Atlantic City Mayor Frank Gilliam Says He’s Still Mayor Following Casino Nightclub Fight

Posted on: November 14, 2018, 08:46h. 

Last updated on: November 14, 2018, 08:46h.

Atlantic City Mayor Frank Gilliam (D) says his participation in a casino nightclub brawl over the weekend hasn’t yet cost him his job.

Frank Gilliam Atlantic City casino nightclub
Atlantic City Mayor Frank Gilliam met with the state’s second highest ranking government official on Tuesday, just days after being involved in a casino nightclub fight. (Image: Jose Moreno/Philly News)

After meeting with New Jersey Lt. Governor Sheila Oliver (D) on Tuesday, Gilliam responded to reporters asking if he was still the mayor of Atlantic City. He answered with a smile, “Today.”

On early Sunday morning around 2:20 am, Gilliam and Atlantic City Councilman Jeffree Fauntleroy II were involved in a fight outside the Golden Nugget casino’s Haven Nightclub. Video surveillance shows the mayor exchanging punches with an unidentified man, and the councilman throwing another person to the ground.

New Jersey Attorney General Gurbir Grewal’s office announced Tuesday that it was handing the case to the Cape May County Prosecutor to “avoid any potential perception of a conflict of interest.”

Following his 2017 mayoral win, Gilliam told reporters, “I’m feeling like a winner. It’s no time for the analytical thinking. It’s all time for the more prosperous thinking. It’s no time for sedation, it’s time for elation.”

Another Black Eye

Atlantic City’s mayor being involved in a brawl in the middle of the night outside a casino nightclub won’t impact the state’s continued oversight of the town. Oliver told the Press of Atlantic City that “of course it’s concerning,” but she isn’t viewing it as a setback to the town regaining its own governance.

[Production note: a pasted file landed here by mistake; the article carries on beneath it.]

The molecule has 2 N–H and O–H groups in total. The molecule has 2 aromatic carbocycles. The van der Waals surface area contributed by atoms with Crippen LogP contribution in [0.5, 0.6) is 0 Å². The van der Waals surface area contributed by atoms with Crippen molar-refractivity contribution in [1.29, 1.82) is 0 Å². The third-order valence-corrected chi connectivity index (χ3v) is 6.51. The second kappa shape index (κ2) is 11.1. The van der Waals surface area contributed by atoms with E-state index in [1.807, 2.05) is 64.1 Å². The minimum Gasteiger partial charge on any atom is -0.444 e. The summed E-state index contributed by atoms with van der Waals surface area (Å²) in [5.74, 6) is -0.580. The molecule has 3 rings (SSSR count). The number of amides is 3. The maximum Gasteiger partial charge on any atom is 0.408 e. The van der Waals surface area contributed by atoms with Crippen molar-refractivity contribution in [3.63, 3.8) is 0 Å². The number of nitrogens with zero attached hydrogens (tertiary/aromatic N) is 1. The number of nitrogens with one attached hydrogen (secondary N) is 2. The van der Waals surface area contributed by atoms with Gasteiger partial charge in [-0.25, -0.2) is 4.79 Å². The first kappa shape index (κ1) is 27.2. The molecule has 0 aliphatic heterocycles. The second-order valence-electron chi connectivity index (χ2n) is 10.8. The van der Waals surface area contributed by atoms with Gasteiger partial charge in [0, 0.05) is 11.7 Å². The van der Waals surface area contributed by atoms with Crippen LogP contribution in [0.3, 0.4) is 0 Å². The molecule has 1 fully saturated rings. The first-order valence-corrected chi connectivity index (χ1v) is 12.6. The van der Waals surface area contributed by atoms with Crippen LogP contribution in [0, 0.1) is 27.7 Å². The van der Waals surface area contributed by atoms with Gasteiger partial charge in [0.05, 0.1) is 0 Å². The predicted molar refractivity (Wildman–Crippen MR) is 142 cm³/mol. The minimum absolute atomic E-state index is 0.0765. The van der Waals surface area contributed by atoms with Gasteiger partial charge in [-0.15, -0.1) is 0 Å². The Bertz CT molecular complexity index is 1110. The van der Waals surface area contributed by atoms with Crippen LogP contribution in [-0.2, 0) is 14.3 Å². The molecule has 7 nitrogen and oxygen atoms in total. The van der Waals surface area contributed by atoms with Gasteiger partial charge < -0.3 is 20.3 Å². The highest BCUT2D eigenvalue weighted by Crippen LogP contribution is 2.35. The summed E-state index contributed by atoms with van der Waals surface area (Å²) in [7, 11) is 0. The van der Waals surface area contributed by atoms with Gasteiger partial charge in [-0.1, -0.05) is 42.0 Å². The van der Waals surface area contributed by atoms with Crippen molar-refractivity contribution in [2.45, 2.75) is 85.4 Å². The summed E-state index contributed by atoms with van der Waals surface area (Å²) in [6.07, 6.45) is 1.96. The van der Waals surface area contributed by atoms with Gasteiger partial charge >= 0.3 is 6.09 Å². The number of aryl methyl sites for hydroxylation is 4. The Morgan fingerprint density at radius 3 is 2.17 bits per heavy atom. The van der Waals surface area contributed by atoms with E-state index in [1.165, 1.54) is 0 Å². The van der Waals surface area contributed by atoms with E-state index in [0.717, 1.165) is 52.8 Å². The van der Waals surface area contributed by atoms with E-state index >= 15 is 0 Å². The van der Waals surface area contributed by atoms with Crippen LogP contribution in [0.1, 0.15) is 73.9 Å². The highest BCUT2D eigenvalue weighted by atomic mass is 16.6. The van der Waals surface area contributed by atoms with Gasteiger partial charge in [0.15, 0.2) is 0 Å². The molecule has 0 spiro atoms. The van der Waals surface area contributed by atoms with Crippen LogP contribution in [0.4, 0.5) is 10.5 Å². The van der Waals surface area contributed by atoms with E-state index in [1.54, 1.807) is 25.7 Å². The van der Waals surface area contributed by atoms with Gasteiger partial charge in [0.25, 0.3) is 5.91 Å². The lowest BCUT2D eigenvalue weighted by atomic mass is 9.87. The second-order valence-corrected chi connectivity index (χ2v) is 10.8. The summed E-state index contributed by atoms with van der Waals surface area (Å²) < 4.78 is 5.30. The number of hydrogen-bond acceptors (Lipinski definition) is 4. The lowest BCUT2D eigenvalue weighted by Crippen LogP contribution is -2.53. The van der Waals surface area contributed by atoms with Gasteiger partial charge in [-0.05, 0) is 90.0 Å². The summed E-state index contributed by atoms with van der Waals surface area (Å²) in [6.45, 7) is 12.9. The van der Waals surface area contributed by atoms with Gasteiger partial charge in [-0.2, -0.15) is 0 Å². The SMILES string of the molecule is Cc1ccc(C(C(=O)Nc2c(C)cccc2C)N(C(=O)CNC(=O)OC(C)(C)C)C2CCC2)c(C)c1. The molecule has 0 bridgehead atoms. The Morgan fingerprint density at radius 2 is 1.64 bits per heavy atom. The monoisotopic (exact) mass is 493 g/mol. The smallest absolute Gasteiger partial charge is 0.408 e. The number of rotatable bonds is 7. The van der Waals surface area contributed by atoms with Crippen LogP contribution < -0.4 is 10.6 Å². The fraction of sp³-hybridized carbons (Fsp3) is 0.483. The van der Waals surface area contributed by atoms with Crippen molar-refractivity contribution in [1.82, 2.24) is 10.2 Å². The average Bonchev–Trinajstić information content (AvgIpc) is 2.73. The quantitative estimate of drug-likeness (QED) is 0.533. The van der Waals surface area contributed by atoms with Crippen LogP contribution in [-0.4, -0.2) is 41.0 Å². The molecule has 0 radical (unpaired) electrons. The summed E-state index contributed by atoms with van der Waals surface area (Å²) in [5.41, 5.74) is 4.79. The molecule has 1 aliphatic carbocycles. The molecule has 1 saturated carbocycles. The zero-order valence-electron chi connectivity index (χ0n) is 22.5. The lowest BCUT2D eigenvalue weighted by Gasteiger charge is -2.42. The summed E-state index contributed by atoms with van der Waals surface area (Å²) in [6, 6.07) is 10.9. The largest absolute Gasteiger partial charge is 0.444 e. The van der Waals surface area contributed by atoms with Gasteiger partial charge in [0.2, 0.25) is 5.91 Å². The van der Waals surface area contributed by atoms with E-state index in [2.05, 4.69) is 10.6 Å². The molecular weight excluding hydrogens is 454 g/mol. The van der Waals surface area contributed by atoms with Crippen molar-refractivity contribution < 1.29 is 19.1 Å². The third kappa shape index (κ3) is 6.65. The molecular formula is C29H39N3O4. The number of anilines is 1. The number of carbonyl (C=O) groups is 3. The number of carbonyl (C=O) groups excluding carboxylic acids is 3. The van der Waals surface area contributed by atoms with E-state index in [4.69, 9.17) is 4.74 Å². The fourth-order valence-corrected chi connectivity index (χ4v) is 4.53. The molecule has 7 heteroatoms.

New Jersey’s state government took control of Atlantic City in 2016 under Gov. Chris Christie (R) after the town fell more than $1 billion in debt and jeopardized the credit ratings of nearby communities and the state as a whole. Christie appointed former US Sen. Jeffrey Chiesa’s law firm to oversee the takeover.

Chiesa and the state terminated union contracts, reduced pay for police and firefighters, and settled numerous outstanding property tax disputes with casinos that saved Atlantic City and New Jersey around $100 million.

Governor Phil Murphy (D) campaigned on the promise of returning control of Atlantic City to local leaders. However, he said in September the state would continue its oversight through 2021, which was the original deadline set under the Christie administration.

“Atlantic City is on the rise, but I don’t want to see this great and historical city on the mat again. This is not the end of our efforts. This is just the beginning,” Murphy declared.

Back to Work

Murphy appointed former US Treasury official Jim Johnson to replace Chiesa in overseeing Atlantic City. While Chiesa’s law firm billed the state millions of dollars, Johnson, who lost to Murphy in the 2017 gubernatorial election, is handling the duties for $1 per year.

Johnson was with Gilliam on Tuesday for their meeting with the lieutenant governor. Oliver said the meeting wasn’t to discuss the Golden Nugget incident, but local programs tailored to move “the city forward.”

Gilliam and Oliver both sit on the recently formed Executive Council, a group consisting of state and city officials tasked with revitalizing Atlantic City.